As a consequence, companies are now entitled (at least theoretically) to ignore/disregard any whistleblowing reports that contain mere information or accusations that are not accompanied by substantiating documents or explanatory information. This could enable companies to reduce the costs associated with registering, analysing and managing incomplete/unjustified whistleblowing reports. This is a very positive development.

  • Art. 4 e) regulates the principle of “balance”, according to which no one is entitled to use the provisions of the whistleblowing law to reduce the disciplinary or administrative penalty for his/her own (more) serious misconduct.

    This newly introduced principle was necessary in order to protect the interests of private companies, which are unfortunately faced on occasion with “whistleblowing reports” that are, in fact, blackmail attempts. By this we mean (as also stressed in our previous communications) situations in which an employee is, for example, under investigation for misconduct, and attempts to avoid an imminent penalty or dismissal by pointing the finger at other potential wrongdoings in the company.

    However noble the intention of the Romanian legislator, we cannot help but wonder why the principle of “balance” is applicable only when an employee is trying to reduce a penalty for a more serious misconduct. A critical analysis of the wording used by the legislator shows that it is still possible to hide behind the provisions of the whistleblowing law in order to avoid a penalty for a misconduct that is just as serious as the reported misconduct.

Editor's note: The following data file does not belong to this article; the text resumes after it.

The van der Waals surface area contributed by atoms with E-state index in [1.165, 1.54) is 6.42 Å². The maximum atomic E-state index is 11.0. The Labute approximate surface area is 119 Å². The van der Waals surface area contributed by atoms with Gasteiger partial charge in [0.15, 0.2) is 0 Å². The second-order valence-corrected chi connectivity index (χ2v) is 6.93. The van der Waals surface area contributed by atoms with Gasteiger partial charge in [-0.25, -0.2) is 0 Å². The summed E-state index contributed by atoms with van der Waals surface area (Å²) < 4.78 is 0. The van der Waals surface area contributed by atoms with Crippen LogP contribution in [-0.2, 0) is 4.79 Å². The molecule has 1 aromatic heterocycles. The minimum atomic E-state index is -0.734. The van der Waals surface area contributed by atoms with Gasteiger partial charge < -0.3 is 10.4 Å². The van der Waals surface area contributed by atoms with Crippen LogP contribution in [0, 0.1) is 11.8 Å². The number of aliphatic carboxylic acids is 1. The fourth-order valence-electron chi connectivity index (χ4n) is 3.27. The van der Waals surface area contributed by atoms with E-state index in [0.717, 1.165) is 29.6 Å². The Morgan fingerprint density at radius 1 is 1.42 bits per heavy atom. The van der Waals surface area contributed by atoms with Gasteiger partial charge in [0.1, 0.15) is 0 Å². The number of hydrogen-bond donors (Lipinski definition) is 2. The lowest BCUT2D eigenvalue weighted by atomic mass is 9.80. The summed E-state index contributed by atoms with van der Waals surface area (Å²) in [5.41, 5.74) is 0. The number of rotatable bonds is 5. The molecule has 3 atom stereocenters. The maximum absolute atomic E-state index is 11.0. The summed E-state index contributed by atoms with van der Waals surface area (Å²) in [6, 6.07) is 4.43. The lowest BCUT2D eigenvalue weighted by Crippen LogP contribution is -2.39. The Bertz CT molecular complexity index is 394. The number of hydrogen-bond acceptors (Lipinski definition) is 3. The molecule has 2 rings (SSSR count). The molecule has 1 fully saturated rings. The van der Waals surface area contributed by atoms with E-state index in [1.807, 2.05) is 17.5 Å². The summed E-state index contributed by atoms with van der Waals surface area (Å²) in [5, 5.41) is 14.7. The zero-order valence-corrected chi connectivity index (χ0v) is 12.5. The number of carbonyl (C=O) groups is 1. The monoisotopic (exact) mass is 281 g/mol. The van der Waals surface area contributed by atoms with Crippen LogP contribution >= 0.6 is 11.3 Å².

Moreover, breaking such a principle should theoretically result in appropriate penalties or repercussions; however, this is not the case. It will be the task of the National Integrity Agency (Agentia Nationala de Integritate – ANI), as the supervising authority, to determine what rights and obligations companies have when faced with such a whistleblowing case.

  • Good faith

    Another principle introduced by Art. 4 regulates the protection of whistleblowers who had reasonable grounds to believe that the information they reported was true at the moment of the report and in line with the scope of the whistleblowing law. Two main conclusions can be drawn from the “good faith principle”: